Volunteers travel around Lake Murray, to assist in the boundary marking of tribal land. The Global Forest Rescue Station began after Lake Murray landowners invited Greenpeace and our partners to help set up sustainable ecoforestry practices in the area.
The GFRS was established when Lake Murray tribes invited
Greenpeace to help protect their ancient forest. Volunteers from
around the world took up the invitation, and went to live and work
alongside the Kuni, Begwa and Pari tribes.
Together, they set about 'boundary marking' an area of over
300,000 hectares of remote forest.
Logging companies, mainly from Malaysia, have already acquired
70 per cent of Papua New Guinea's available forest resource. The
livelihood of forest communities - who rely on the forest for food,
clean water and medicines - is under immediate threat. Less than 1
per cent of these communities have any form of official
Boundary marking is the first step towards gaining official
recognition of the ownership of land under state law. Throughout
the process, two worlds collided. Landowners called upon the
stories of their ancestors to help them identify areas and features
of their land. Land use 'maps' were made out of string and
different types of leaves.
The landowners and volunteers, with guidance from highly skilled
foresters from Foundation for People and Community Development
(FPCD), walked the boundaries and placed demarcation ribbons at
selected points along the way. The foresters collected GPS readings
of these points, for later calibration.
The boundary marking was a precursor for the local people's
dream of establishing their own eco-forestry businesses.
Eco-forestry is the opposite of large-scale, destructive logging.
Trees are harvested using portable equipment and milled on the
spot, before the wood is carried or floated out of the forest.
Eco-forestry causes minimal damage, and the money made from just
one tree can pay a child's school fees for a year.
Local community development organisations, including Barefoot,
held workshops explaining the concept of 'sustainable development'
and the benefits it could bring to the 6,000 people in Lake
In the past, some tribes have been duped into handing over their
land to logging companies, for very little financial return. They
are no longer willing to lose their forest for someone else's
The ten foresters from FPCD trained the landowners in forest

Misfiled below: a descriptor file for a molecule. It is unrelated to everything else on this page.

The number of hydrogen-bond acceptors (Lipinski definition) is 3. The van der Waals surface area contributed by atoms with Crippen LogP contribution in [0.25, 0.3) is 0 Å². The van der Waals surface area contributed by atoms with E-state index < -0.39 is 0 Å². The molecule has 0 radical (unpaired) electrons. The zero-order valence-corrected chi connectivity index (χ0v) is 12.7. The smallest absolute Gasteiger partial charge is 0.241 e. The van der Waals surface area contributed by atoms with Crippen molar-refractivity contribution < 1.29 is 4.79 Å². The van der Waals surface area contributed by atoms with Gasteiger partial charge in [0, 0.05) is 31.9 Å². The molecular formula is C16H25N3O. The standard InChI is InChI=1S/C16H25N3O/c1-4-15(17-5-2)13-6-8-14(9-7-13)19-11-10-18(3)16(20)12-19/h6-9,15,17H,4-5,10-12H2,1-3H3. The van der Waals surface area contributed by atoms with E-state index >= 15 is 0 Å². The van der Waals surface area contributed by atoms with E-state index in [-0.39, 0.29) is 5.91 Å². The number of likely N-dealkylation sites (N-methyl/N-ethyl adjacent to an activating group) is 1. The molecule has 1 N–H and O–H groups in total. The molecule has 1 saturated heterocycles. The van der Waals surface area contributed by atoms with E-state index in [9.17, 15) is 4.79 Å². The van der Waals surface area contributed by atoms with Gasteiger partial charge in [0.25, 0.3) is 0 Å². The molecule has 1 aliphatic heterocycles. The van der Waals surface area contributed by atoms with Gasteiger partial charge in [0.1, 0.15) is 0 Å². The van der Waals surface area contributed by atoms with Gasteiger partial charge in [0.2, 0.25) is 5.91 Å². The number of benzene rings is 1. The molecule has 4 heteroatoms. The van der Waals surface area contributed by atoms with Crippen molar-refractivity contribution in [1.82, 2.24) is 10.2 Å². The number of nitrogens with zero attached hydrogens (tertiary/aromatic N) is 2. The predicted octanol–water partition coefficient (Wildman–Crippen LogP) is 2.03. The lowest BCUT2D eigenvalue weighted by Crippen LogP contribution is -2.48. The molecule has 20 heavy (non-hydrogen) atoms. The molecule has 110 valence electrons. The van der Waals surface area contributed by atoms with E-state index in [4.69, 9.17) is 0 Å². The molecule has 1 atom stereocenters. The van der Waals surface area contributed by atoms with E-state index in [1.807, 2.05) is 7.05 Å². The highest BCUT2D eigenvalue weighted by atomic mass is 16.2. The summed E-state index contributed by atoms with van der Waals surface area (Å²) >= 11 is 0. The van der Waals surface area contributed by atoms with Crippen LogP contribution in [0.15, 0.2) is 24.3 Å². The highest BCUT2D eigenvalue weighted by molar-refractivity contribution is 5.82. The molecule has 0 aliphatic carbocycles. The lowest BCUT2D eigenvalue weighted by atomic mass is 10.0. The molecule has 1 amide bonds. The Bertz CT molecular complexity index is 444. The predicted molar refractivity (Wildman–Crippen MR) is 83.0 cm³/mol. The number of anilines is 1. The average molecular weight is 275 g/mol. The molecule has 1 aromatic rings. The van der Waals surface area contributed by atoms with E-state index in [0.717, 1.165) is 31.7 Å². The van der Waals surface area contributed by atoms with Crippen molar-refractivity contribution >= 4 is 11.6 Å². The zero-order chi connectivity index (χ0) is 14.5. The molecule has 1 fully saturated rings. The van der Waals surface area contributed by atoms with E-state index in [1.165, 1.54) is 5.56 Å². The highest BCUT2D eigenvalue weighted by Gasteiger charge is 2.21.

management, business skills and the use of a portable sawmill.
The GFRS culminated in the felling of the first eco-forestry
tree. The tree was milled using the portable sawmill, and loaded
onto a barge the landowners had retrieved from the bottom of the
lake. This eco-timber was shipped locally. In future, eco-timber
will be milled for local and international customers.
Greenpeace campaigns director, Danny Kennedy, said the GFRS was
an example of "mass networking", PNG style. "Working from village
to village, always in alliance with half a dozen community-based
organisations, we have demarcated clan lands and prepared them for
ecoforestry, trained five clans in portable sawmilling and business
skills and begun training members of a dozen more clans," he
In doing so, the GFRS has turned Lake Murray into an "island of
resistance to the industrial logging that plagues the province
"Over 4 million hectares are at risk in Western Province, but
with this beach-head and the commitment of the communities here to
sustainable ecoforestry we aim to stop the spread of logging from
the east," Kennedy said. "This is a direct challenge to the
industrial logging industry in PNG."
"We have done all this as equals," he added. "Not as some big
company coming in with a development model to foist on people here,
but as friends in common cause to save the magnificent forests in
the area with some tools and ideas about how to do that."
The people of Lake Murray offered untold hospitality, warmth and
friendship to the GFRS participants. They were kind, generous and
patient with each of the 26 volunteers - all of whom wanted to
learn every little detail about life on the lake.
Strong connections were forged; friendships were made that won't
be forgotten. Sep Galeva, who initiated the project on behalf of
landowners, said the community would always remember the
In the final weblog to be posted from the GFRS, Sep wrote that
Lake Murray felt empty and lonely without the volunteers. "Today I
could not hold back my tears any more," he said.
Although the GFRS is over, the real work for the landowners is
just beginning. So far, one clan village has used the portable
sawmill. Now, each eco-forestry business must set up a camp for the
foresters. When this is done, the foresters - who have returned to
their homes in the PNG highlands to visit their families - will
return, moving from clan to clan and supervising the start of each
new sustainable eco-forestry business.